From the monthly archives: "January 2015"

Subject: White African Bug
Location: South Africa
January 24, 2015 11:58 am
A friend of mine was biking through south africa and took a photo of this bug and a second of a whole tree branch covered in them. What is this bug??
Signature: Confused Friends

Immature Moth Bug:  AKA Flattid Planthopper Nymph

Immature Mothbug: AKA Flattid Planthopper Nymph

Hi Confused Friends,
The white insect you want identified is an immature Planthopper, probably a Flattid Planthopper in the family Flatidae based on this image on iSpot.
  Two of your images include orange or yellow winged insects that we are speculating are adult Mothbugs, a South African name for Flattid Planthoppers.  The adults in your images look similar to Phromnia rosea, a species from Madagascar pictured on the North Carolina Museum of Natural Sciences Research Blog.  We suspect your individuals are closely related as both adults and nymphs look similar to the images of Phromnia rosea pictured on Wildscreen Arkive.

Flattid Planthoppers:  Nymph and Adults

Flattid Planthoppers: Nymph and Adults

Flattid Planthoppers:  Nymphs and Adults

Flattid Planthoppers: Nymphs and Adults

Subject: Smiley-Faced Bug
Location: Sans Souci, Sydney Australia
January 24, 2015 9:00 am
Hi, I was hoping you might be able to identify this smiley faced bug from Nsw, Australia.
David Miller
Signature: David Miller

Leafminer Beetle

Lantana Leafminer Beetle

Dear David,
This sure looks to us like a Leafminer Beetle in the family Chrysomelidae, probably a Lantana Leafminer Beetle,
Octotoma scabripennis, which we found pictured on the Brisbane Insect Website where it states:  “Lantana Leafminer Beetles are easily found on Lantana. Their larvae mine in the middle layers of leaves and pupate there. The adult beetles feed on the leaf surface. “  We also learned:  “Lantana Leafminer Beetles are introduced to Australia as a biological control to the weed Lantana Lantana camara.  The beetle’s feeding activities reduce plant vigour and suppress flowering.”  The Department of Agriculture, Fisheries and Forestry Biosecurity Queensland site has an excellent Fact Sheet on the Lantana Leafminer Beetle where we learned:  ”  Octotoma scabripennis occurs naturally from Mexico to Nicaragua.  Cultures of Octotoma scabripennis originated from Mexico.  The insect was first released in Australia in 1966.”  The Lantana Leafminer Beetle is also pictured on the American Insects site.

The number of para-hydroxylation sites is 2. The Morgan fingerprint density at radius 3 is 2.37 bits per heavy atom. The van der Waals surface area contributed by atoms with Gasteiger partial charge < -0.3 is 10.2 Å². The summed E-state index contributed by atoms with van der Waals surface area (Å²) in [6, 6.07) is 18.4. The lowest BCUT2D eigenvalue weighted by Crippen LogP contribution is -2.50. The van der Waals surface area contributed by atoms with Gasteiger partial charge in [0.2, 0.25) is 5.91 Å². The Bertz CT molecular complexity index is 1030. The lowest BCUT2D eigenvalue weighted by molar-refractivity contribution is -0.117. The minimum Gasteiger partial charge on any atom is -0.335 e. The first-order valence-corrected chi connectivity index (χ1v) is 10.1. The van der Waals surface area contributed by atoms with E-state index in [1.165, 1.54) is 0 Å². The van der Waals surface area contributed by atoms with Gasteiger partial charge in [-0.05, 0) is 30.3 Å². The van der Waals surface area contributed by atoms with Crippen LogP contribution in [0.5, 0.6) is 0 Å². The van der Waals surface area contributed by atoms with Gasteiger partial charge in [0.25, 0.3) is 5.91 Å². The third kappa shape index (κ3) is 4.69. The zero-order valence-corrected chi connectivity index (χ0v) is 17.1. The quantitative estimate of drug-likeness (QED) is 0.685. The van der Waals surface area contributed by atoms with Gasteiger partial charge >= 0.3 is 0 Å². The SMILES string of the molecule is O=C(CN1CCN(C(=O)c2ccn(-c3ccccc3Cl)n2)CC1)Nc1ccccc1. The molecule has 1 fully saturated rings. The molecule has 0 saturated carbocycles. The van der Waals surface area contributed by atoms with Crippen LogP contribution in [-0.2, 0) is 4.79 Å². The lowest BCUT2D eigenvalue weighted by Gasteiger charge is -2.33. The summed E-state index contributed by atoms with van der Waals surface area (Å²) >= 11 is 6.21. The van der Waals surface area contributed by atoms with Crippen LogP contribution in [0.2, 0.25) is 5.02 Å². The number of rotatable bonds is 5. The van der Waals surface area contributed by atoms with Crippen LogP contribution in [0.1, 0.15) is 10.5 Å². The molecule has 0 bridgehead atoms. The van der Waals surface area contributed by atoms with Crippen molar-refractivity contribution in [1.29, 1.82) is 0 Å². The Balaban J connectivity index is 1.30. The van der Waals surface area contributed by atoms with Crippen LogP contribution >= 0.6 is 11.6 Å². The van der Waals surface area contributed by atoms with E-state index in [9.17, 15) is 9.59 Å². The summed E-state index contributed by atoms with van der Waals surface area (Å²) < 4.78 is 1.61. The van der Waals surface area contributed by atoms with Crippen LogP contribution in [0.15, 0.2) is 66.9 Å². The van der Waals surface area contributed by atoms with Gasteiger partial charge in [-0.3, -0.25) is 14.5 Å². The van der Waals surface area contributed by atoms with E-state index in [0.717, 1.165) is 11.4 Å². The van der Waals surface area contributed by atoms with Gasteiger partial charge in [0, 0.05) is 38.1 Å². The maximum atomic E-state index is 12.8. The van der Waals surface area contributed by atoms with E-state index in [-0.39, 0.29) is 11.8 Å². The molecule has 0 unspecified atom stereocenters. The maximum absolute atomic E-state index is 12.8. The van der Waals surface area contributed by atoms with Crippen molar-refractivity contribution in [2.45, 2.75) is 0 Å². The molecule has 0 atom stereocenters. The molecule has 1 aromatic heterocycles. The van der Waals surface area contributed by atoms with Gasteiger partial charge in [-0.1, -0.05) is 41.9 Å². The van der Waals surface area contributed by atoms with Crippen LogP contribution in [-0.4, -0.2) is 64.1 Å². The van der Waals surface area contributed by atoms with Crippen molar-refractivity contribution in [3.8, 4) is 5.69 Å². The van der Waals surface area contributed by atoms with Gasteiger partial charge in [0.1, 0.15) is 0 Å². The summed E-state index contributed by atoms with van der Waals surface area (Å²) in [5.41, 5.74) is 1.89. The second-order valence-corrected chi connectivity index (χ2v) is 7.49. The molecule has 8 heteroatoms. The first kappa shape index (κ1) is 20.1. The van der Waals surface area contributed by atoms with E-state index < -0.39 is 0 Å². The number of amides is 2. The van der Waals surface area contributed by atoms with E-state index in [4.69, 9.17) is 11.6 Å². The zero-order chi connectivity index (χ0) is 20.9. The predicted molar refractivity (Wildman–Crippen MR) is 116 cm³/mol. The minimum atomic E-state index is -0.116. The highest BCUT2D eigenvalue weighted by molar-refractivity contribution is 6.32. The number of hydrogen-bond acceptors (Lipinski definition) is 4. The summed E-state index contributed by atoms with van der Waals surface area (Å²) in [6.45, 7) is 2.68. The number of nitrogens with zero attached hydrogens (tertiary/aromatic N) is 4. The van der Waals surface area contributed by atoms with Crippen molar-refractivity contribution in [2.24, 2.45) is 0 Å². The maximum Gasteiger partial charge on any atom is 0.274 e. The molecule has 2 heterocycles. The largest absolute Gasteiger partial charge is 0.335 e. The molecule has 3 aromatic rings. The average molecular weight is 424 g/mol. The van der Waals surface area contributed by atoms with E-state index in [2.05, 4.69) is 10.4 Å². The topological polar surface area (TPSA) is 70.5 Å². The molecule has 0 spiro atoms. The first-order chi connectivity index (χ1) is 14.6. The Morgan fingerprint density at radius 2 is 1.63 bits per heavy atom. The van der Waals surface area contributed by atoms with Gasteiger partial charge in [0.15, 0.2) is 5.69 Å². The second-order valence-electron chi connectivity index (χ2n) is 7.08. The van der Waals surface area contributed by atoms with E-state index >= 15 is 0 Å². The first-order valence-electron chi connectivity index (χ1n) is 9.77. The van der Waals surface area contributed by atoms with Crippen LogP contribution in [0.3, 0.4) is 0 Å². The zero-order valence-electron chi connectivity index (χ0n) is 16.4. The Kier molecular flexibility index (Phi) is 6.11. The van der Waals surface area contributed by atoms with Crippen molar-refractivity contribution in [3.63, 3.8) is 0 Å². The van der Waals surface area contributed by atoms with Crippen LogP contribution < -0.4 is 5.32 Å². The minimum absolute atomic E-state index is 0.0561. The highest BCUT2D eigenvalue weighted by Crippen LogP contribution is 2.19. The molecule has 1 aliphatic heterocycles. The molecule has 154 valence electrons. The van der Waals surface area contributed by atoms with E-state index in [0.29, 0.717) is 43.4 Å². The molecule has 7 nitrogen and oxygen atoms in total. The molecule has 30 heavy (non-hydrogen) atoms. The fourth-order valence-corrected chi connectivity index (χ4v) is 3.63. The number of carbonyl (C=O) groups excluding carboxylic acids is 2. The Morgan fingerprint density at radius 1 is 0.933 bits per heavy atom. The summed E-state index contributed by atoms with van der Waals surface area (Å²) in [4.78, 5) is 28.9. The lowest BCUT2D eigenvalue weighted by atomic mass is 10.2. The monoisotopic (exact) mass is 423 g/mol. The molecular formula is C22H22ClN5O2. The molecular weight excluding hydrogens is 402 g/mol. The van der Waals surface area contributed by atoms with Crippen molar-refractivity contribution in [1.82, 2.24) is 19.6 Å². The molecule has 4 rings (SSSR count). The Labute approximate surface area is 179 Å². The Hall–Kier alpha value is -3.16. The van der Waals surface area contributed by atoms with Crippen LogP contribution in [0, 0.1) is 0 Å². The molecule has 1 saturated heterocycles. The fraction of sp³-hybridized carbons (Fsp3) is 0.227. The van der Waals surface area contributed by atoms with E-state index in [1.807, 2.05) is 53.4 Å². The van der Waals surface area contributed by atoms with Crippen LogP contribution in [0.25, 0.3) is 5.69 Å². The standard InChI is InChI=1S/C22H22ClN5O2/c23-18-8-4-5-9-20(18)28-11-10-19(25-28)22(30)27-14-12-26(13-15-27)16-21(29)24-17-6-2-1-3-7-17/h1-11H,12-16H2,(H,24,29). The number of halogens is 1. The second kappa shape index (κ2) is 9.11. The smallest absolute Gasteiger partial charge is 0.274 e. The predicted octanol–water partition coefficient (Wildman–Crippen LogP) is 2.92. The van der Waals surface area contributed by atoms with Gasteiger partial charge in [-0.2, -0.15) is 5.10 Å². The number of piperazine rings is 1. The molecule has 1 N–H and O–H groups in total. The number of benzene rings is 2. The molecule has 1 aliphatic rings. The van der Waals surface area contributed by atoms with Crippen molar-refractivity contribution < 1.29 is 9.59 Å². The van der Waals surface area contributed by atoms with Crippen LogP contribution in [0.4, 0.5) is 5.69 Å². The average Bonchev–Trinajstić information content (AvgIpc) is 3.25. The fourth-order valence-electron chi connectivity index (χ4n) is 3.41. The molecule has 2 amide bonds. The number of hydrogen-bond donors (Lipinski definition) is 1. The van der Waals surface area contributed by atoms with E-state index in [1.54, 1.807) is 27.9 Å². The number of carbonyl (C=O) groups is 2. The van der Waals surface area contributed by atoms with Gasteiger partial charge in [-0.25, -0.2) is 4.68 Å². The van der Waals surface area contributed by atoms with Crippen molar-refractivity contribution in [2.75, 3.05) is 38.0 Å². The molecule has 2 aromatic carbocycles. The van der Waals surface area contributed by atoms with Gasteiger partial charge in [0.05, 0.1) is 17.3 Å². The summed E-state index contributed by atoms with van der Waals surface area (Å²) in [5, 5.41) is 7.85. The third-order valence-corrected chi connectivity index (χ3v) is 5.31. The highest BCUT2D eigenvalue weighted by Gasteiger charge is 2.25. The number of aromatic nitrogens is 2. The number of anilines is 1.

Subject: Green beetle
Location: South Africa, Gauteng Province, Pretoria
January 24, 2015 7:43 am
I found this green beetle in the back yard trying to hide in the grass. Not sure if it can fly or how it got here, quite curious to find out what it is. I searched a bit on the internet but couldn’t find anything about it.
Signature: George

Flower Chafer

Flower Chafer

Dear George,
Just yesterday we posted some images of this pretty Flower Chafer,
Dicranorrhina derbyana, also from South Africa.

Fruit Chafer

Fruit Chafer

Subject: Found a few in and around my house
Location: Austin, TX
January 22, 2015 8:05 pm
Wondering what this bug might be.
Signature: CJD

Ring Legged Earwig

Ring Legged Earwig

Dear CJD,
We believe your Earwig is a Ring Legged Earwig,
Euborellia annulipes, based on images posted to BugGuide where it states:  “A voracious predator, it also eats all kinds of plant material, though it rarely bothers with live plants.”  Earwigs do not pose a danger to you or your home.

Subject: Giant stink bug Costa Rica
Location: Southern Pacific Coast of Costa Rica
January 22, 2015 2:35 pm
These bugs were on a tree in southern Costa Rica on the Pacific coast near Uvita. They were found today, Jan. 22, 2015 at 2 pm. Related to Giant Mesquite Bug? They were between 1.5 and 2 inches in length and they were found beside a dry stream bed.
Signature: Cathy and Lisa

Immature True Bugs

Nymphs of Coreid Bugs:  Pachylis pharaonis

Dear Cathy and Lisa,
We are not certain these immature True Bugs are in the same genus,
Thasus, as the Giant Mesquite Bugs, since their colors and markings are different than other images we have seen, but the flattened segment on the antennae are consistent with the genusThe closest match we can find at this time is this individual from Guatemala that is in our archives.  Perhaps your individuals are a regional color variation or a not well documented species.

Subject: Strange insect in Georgia
Location: Bulloch County, (southeastern) Georgia, USA
January 23, 2015 8:21 am
I would greatly appreciate any assistance in identifying this unusual-looking insect which was photographed in Bulloch County, Georgia on January 13, 2015, at approximately 11:15 a.m. Thank you.
Signature: William R.

Big Legged Bug

Big Legged Bug

Dear William,
This is a Big Legged Bug in the genus
Acanthocephala, and based on images and range information on BugGuide, we believe it is Acanthocephala declivis.